On the road, when a car comes up against wildlife, the car is going to win, and wildlife is going to lose. That’s according to Rick Knight, professor in the Human Dimensions of Natural Resources Department in the Warner College of Natural Resources at Colorado State University.
“The road density in America is immense; roads go on forever slicing across public and private lands, creating dangers for humans and animals alike,” Knight said. “There are many approaches to mitigate this issue, and one is to create wildlife crossings with simple, inexpensive materials.”
Over the last year, with funding from the Colorado Parks and Wildlife, Knight along with his students in an environmental conservation course and students and faculty from Front Range Community College built four wildlife-friendly crossings on two conserved ranches in Livermore, Colorado.
The students took down gates and fences that enclose livestock to install four crossings, two through culverts beneath roads and two along barbed-wire fences.
They utilized one of two innovative crossing designs at the sites. One design included vertical wooden posts 17 inches apart, a width that prevents cattle, horses, and mules from moving through while allowing wildlife like deer and elk to easily pass.
The second model included vertical uprights supporting a log placed horizontally 40 inches above the ground that wildlife can easily cross over or under while livestock cannot. The students then installed game cameras to capture wildlife using the new routes.
“With these devices, we can have peace on the range,” Knight said. “All of a sudden the landscape is permeable, and wildlife has the ability to move freely and safely across it.”
The exercise exposed students to hands-on designs for wildlife conservation and gave them valuable on-the-ground experience, said Sam Lewis, a teaching assistant in Knight’s NR120 course and a graduate student in the Fish, Wildlife, and Conservation Biology department.
“A lot of these students have been in classrooms most of their lives, and their connection to the natural world has been taught through a screen,” Lewis said. “It’s a really important aspect that this class gives students hands-on tools for conservation and restoration. It also provides a look at career pathways and creates a connection from themselves to our environment.”
Wildlife crossings and conservation on private lands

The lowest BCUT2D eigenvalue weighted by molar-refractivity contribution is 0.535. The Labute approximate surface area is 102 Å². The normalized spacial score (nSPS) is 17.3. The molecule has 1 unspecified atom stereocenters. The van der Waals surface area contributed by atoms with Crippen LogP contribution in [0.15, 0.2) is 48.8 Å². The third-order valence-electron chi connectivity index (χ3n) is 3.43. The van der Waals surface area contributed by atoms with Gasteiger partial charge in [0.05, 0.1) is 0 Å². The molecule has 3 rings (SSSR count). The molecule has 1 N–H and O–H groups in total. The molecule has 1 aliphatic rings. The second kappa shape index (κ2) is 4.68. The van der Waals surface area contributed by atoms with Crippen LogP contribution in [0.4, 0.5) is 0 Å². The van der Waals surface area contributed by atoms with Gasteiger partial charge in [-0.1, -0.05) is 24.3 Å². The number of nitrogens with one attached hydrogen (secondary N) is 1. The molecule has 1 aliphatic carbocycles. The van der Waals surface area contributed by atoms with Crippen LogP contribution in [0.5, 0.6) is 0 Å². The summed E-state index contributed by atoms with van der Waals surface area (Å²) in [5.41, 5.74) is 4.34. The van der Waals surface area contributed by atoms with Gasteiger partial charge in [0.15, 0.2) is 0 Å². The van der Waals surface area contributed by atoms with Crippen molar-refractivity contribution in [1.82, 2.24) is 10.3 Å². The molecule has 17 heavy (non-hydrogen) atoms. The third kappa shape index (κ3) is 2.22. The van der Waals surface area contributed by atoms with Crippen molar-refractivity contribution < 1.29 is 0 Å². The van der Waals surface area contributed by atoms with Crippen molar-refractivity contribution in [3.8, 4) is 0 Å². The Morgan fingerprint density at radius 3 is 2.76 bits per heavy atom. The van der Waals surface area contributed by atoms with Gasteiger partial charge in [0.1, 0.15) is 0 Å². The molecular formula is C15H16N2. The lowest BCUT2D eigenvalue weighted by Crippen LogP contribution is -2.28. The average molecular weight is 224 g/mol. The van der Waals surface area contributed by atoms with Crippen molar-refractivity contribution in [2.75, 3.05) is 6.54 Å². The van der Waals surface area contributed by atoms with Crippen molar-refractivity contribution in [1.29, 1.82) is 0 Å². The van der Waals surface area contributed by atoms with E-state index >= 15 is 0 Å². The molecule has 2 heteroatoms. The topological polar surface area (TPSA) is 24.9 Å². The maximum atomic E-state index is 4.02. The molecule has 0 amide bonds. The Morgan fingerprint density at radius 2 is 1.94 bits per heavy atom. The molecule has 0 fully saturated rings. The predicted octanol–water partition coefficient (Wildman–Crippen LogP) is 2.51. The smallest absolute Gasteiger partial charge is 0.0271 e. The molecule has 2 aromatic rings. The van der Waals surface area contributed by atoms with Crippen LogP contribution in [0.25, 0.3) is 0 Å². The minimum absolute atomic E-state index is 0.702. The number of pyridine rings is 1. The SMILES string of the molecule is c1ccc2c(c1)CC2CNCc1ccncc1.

The wildlife crossings were installed by Knight and his students on the conserved Roberts Ranch managed by Zach Thode, and on private lands belonging to Knight and Thode, who happens to be his neighbor. Both Knight and Thode’s land support cattle, it is divided by county roads and highways and has plenty of wildlife activity, making it an ideal place to install the crossings.
For the past 25 years, Knight has studied private lands conservation in the American West; half of this land is privately owned. Private lands are biologically more productive than public lands, making wildlife disproportionately more dependent upon them, Knight said.
Because of this dependency, private landowners that practice conservation are up for the challenge. “It’s not an oxymoron how you could be a private landowner and a conservationist,” Knight said.
Thode had the idea that launched the construction of these wildlife crossings when he noticed a herd of pronghorn on his property whose migration was impeded by his barbed-wire fences. When there are no crossing points, many ungulates, like elk, will go directly through barbed wire fences, harming themselves and damaging fences — a costly concern for landowners, Knight said. Thode began looking for a solution to the issue.
“I wanted to make a corridor, but it would lead directly to the county road, so Rick and I did our research and came up with the plan to create the crossings,” Thode said.
Thode then gained funding for the project from Colorado Parks and Wildlife, and CSU and Front Range Community College students provided the volunteer labor to install the crossings.
“Over the past year, the game cameras have picked up deer and other animals crossing, but the success of the project wasn’t only reliant on animals crossing through,” Thode said.
“Seeing the animals cross through on camera was a sign of success,” he said. “The other measure of success was that close to a hundred college students got to see what resource conservation looks like on the ground.”
Thode said the future of private lands conservation in the long-term is policy-driven payment for ecosystem services. In the meantime, an effective short-term effort is to improve ecosystems through small-scale projects like animal crossings that have mutual benefit for wildlife and landowners.
“This project is passive, simple, and not difficult to take on,” Thode said. “It just takes landowners saying ‘Okay, we’re going to do these projects because it makes things better and safer for people and wildlife.’”